Yoga Nidra: or “yogic sleep” is a sleep-like state which yogis report to experience during their meditations. Yoga nidra . . . is among the deepest possible states of relaxation while still maintaining full consciousness.
I was entranced. Every scene she word-painted grew more vivid, lustrous, vibrant. You are in a desert, the hot sun boiling you, sweat trickling down your spine, the sand rough against your feet . . . You are in a field, toes curling into the damp grass, inhaling freshly mowed green and lilac wildflowers.
You are at the ocean. You taste the salt, sense the seagulls flapping, breathe the wind.
I was not alone.
I didn’t see anyone; I didn’t even turn my head. But I felt his energy. We were laughing. I rested my head against his shoulder. We watched the waves together.
You are on a mountaintop. Overlooking the valley from where you have come.
NO. No. I wanted the ocean. I tried to smell the salt.
I was alone on the mountaintop.
Little did Sree, the facilitator of this yoga nidra, know that my sankalpa, the mantra I had been focusing on, chanting inwardly, was:
I trust the valley. I trust the valley. I trust the valley.
I can see the mountaintop in the distance. I know that the valley is the only path to the mountaintop. I must be here to get to there.
But, to feel the presence of someone else, someone I love, at the ocean, and then to have to leave so quickly jarred me. I trust the valley; I trust the valley.
If you’ve never experienced yoga nidra, it is a deep meditation similar to a dream state, but while you are awake. The facilitator will provide a narration to follow which will help guide you deeper and deeper into this meditative trance and lead you to a richer, fuller dream state.
In other words, you have experiences that feel like dreams, but when you “come back to earth,” you feel as though they really happened. (Or, you know they really happened.)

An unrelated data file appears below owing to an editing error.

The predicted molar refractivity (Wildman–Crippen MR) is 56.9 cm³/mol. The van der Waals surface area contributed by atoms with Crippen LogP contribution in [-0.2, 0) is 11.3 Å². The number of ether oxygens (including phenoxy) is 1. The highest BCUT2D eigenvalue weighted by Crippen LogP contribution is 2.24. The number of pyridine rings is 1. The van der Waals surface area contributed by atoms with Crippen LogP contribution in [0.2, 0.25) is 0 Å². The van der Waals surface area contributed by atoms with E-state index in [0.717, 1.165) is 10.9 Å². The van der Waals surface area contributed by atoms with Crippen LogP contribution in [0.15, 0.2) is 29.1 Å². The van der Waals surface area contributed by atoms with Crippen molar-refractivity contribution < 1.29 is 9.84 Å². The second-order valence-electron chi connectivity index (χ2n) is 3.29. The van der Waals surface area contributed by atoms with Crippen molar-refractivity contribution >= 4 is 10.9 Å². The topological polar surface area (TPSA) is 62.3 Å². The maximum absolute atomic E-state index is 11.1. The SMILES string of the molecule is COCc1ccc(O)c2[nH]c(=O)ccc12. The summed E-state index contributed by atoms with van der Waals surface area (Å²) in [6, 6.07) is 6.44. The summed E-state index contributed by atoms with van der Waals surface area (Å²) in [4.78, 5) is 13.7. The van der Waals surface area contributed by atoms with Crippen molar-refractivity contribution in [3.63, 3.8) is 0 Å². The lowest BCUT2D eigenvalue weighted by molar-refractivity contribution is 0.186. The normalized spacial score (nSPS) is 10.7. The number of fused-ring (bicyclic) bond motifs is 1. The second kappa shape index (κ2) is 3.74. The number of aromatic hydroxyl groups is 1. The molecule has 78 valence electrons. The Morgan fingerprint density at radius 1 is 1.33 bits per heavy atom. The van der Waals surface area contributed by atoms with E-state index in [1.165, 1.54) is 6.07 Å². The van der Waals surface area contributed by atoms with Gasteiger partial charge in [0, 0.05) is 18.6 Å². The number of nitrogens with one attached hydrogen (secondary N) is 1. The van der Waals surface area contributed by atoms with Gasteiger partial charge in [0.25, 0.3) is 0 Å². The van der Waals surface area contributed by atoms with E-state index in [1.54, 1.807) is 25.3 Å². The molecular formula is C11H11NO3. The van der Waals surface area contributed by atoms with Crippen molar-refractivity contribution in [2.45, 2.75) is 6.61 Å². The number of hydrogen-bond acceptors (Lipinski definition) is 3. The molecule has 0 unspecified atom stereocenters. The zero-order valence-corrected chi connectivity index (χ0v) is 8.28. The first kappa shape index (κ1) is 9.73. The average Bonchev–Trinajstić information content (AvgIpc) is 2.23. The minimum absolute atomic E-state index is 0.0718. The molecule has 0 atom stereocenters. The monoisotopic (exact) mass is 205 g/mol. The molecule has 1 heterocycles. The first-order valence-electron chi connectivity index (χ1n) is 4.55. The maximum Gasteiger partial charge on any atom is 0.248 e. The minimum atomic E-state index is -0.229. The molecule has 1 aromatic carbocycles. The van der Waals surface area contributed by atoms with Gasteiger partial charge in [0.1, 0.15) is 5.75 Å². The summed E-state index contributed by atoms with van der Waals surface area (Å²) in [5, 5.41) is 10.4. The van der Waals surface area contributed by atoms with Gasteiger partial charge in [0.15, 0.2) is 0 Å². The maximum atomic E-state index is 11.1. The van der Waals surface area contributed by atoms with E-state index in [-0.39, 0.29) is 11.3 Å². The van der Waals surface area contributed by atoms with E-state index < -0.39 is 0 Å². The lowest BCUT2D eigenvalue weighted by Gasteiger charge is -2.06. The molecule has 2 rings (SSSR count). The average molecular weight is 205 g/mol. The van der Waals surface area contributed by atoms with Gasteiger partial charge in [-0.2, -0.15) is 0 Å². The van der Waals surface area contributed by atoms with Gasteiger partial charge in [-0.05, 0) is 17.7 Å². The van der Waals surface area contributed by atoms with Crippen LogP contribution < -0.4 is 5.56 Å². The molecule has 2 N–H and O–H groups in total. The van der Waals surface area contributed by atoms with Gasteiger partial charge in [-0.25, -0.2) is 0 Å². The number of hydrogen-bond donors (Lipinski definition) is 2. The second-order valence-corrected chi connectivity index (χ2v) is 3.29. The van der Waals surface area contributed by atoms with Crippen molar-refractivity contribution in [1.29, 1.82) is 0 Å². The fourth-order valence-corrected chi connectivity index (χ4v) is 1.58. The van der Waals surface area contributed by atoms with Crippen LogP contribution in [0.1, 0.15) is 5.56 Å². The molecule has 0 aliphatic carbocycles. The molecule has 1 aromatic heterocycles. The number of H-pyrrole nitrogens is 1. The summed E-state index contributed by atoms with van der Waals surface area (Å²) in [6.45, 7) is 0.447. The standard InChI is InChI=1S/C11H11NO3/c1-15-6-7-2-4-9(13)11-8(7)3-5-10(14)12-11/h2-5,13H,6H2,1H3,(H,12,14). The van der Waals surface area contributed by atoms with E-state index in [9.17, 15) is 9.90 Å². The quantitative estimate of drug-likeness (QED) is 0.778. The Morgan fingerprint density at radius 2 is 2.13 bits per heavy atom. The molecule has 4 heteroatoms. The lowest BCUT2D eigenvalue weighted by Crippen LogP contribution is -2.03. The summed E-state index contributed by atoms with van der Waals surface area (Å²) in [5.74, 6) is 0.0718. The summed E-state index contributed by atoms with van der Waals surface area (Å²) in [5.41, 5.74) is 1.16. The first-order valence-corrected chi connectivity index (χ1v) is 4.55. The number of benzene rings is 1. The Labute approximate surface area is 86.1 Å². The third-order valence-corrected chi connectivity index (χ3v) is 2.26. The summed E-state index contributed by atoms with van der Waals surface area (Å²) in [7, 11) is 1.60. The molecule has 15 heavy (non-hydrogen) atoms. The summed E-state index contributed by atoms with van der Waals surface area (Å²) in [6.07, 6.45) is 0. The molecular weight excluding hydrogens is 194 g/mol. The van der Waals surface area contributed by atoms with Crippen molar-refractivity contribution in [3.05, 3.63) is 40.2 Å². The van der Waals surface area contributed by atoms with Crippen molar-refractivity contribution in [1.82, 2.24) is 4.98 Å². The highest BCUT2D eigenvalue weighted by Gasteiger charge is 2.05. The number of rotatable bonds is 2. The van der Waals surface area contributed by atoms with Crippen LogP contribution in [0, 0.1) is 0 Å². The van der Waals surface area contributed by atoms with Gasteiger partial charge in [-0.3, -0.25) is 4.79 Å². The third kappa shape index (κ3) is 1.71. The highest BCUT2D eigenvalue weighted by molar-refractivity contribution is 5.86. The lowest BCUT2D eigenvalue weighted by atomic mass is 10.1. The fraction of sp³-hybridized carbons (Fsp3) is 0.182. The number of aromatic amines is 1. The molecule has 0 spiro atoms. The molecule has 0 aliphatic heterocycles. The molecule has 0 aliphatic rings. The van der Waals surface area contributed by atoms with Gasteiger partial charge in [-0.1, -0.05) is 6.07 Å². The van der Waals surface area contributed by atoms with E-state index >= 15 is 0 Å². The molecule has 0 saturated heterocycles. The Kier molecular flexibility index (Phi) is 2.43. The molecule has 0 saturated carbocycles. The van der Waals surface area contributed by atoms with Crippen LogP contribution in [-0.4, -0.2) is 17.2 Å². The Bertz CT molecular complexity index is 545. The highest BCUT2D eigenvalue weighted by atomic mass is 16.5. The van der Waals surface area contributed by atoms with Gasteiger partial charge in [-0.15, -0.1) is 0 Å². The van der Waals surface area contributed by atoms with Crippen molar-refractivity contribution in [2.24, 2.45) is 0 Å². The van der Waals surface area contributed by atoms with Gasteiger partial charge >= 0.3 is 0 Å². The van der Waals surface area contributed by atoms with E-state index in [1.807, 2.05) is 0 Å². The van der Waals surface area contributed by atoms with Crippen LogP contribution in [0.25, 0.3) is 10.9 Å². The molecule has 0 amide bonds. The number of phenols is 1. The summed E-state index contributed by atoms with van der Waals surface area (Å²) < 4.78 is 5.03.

So, this was my first experience: I was at the ocean–with someone I love, unexpectedly–and then, I was on the mountaintop. Alone.
I’m not here to convince you that I really was at the ocean, that he really was there with me, that I really did teleport to a mountain.
What I am here to say, is that every lesson of late, every experience in my day-to-day realm or in the meditative trance, every sign from the universe is reinforcing that the mountain is where I need to be right now.
Sree, our teacher, did not know my sankalpa. She did not know I had been chanting, “I trust the valley,” picturing my mountaintop in the distance. Instead, she led me to the ocean, let me have my experience, and then led me to the mountaintop to let me learn my lesson.
Here’s the lesson as I see it today (for who knows anything of tomorrow): the suffering I am experiencing is all a result of my white-knuckled attachment.
The ocean is perfect. It is exuberant and exhilarating and joyful.
But it’s not something I can continue grasping, for it is not where I am meant to be right now. Today, I am meant to fill my lungs with the mountaintop.
And the mountaintop is pretty damn beautiful as well.